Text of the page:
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The British dossiers

 
  

Project: History of US Interventions

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September 7, 2002

       While at Camp David, Tony Blair says to President Bush (referring to Iraq) 'We haven't the faintest idea what has been going on in the last four years ... other than what we know is an attempt to carry on rebuilding weapons.'. [Mirror article; Article; Article]
          

September 24, 2002

       The British government releases its first dossier - 'Iraq's Weapons of Mass Destruction - The assessment of the British Government'. According a suddenly much more confident Blair, 'The assessed intelligence has established beyond doubt that Saddam has continued to produce chemical and biological weapons, that he continues in his efforts to develop nuclear weapons, and that he has been able to extend the range of his ballistic missile programme'. [Full dossier; Article]
          

Oct 2002

       The dossier is used by Bush in convincing congress into giving him a blank check to launch the war with Iraq.
          

Jan 2003

       The British government releases its second dossier, depicted as an up-to-date and highly unsettling assessment by the British intelligence services of Iraq's security apparatus and its efforts to hide its activities from weapons inspectors and to resist international efforts to force it to disarm. It is paraded by Tony Blair and Colin Powell as quality research and a searing indictment of Saddam's regime. [Second dossier; Article; Article] This second dossier is soon found to be largely based on a 12-year-old PhD thesis posted on the internet, with only minor propagandistic modifications, such as 'monitoring foreign embassies in Iraq' having become 'spying on foreign embassies in Iraq', and 'aiding opposition groups in hostile regimes' turned into 'supporting terrorist organisations in hostile regimes'. [Channel4 article; Article; Article; Article; Article] Blair defends the second 'dodgy' dossier by pointing to the first. (like a few more of Blairs twisted lies ...) Jack Straw would finally in June admit the dossier was an 'embarrassment' and apologise to the student whose thesis was plagiarised. [BBC article]
          

June 2003

       A row erupts between the British government and the BBC over a BBC report that the government 'sexed up' the September dossier in reporting that Saddam could deploy WMDs within 45 minutes of an order. The BBC refuses to back down from the claim or to name the source. [Guardian article; Article; Article; Article; Article; Article]
          

July 7, 2003

       The House of Commons Foreign Affairs committee rules that the first dossier had undermined the government's case for war because it contained material plagiarised from a 12-year-old graduate thesis found on the Internet. The September dossier, the committee says, gave undue prominence to an uncorroborated claim that Saddam's troops could deploy chemical and biological weapons at 45 minutes notice. It also contained an incorrect claim that Iraq had recently sought significant quantities of uranium in the African nation of Niger. [Report in full; Article; Article; Article; Article; Article; Article]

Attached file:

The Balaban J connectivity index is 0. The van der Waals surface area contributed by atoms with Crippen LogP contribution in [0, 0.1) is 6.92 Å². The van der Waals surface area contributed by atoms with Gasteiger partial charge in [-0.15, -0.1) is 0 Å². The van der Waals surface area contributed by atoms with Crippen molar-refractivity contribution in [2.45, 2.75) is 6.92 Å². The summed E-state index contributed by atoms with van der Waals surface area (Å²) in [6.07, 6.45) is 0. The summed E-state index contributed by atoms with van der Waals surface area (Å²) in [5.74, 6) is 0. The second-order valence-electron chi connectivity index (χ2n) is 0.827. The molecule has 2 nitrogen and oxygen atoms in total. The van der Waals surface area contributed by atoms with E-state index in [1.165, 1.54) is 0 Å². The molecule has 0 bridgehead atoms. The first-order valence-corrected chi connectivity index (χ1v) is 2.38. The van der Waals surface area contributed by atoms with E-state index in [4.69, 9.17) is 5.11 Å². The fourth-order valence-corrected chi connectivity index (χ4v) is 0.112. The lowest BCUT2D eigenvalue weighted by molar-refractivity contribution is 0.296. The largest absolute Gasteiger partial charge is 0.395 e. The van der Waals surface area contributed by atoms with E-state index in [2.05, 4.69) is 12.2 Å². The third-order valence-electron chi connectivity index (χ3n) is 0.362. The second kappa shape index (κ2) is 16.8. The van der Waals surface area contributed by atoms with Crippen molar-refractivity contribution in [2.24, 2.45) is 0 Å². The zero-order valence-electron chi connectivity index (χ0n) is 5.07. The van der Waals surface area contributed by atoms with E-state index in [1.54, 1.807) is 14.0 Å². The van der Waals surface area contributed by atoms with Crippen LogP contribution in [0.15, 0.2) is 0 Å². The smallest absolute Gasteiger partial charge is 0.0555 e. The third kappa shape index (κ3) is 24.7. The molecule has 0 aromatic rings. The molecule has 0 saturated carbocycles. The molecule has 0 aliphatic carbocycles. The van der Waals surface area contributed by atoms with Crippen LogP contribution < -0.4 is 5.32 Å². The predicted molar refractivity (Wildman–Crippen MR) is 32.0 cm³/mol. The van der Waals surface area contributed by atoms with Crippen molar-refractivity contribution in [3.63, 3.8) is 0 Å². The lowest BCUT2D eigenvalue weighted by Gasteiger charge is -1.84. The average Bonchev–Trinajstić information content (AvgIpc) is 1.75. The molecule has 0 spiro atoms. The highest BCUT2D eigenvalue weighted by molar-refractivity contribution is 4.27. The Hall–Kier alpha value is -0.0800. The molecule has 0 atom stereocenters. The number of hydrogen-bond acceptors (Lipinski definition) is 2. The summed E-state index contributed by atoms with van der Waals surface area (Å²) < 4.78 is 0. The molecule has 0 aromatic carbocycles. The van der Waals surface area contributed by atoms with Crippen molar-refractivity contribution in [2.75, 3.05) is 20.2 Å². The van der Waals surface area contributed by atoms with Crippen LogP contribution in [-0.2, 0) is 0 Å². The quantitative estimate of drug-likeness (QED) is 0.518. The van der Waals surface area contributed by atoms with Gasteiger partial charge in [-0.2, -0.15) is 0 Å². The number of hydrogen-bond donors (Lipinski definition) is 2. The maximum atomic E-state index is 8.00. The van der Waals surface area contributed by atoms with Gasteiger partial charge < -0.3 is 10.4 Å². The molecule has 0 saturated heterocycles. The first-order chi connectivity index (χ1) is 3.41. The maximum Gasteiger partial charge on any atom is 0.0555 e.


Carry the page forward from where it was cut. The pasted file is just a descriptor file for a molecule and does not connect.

July 18, 2003

       David Kelly, the source for the BBC's claims that the Government 'sexed up' the September dossier, is found dead, following in his words 'intolerable pressure' put on him by politicians during the row between the BBC and the government. [Guardian article; Article; Article; Article; Article] Tony Blair promises a public inquiry. [Guardian article]
          

August 1, 2003

       The Hutton inquiry into David Kelly's death begins. [Guardian article; Article; Article]
          

August 26, 2003

       John Scarlett, chairman of the joint intelligence committee (JIC), the body responsible for drawing up the dossier, admits during the Hutton inquiry that the 45 minute claim only referred to battlefield munitions, rather than strategic weapons (i.e. missiles) as it was at the time taken to mean (and appears to mean given the context - the document talks about the Iraq's ballistic missile program 'capable of reaching Cyprus, Eastern Turkey, Tehran and Israel' just two paragraphs above the 45 minute claim, and it was this connection that the headlines made the next day).

When John Scarlett is asked why they failed to correct the headlines which reported the misinterpretation, he answers ' it is not my immediate responsibility to correct headlines and if I did that, I certainly would not have time to do my job.'. [Transcripts; Article; Article; Article]
It appears that David Kelly was like everyone else confused by this claim, also taking it to refer to missiles. [Guardian article; Article] The final conclusions for the inquiry have not been yet reached. However, in addition to the above, it has already revealed a lot of dirt in the government's scapegoating of David Kelly, lead to spin-doctor Alister Campbell's resignation, and caused public trust in the British Government to plunge (only 24% trusting Blair down from 74% at the start of his term). Follow this Guardian report for the latest information. [Guardian special report; Article; Article; Article; Article]
          

Further Reading

      
          


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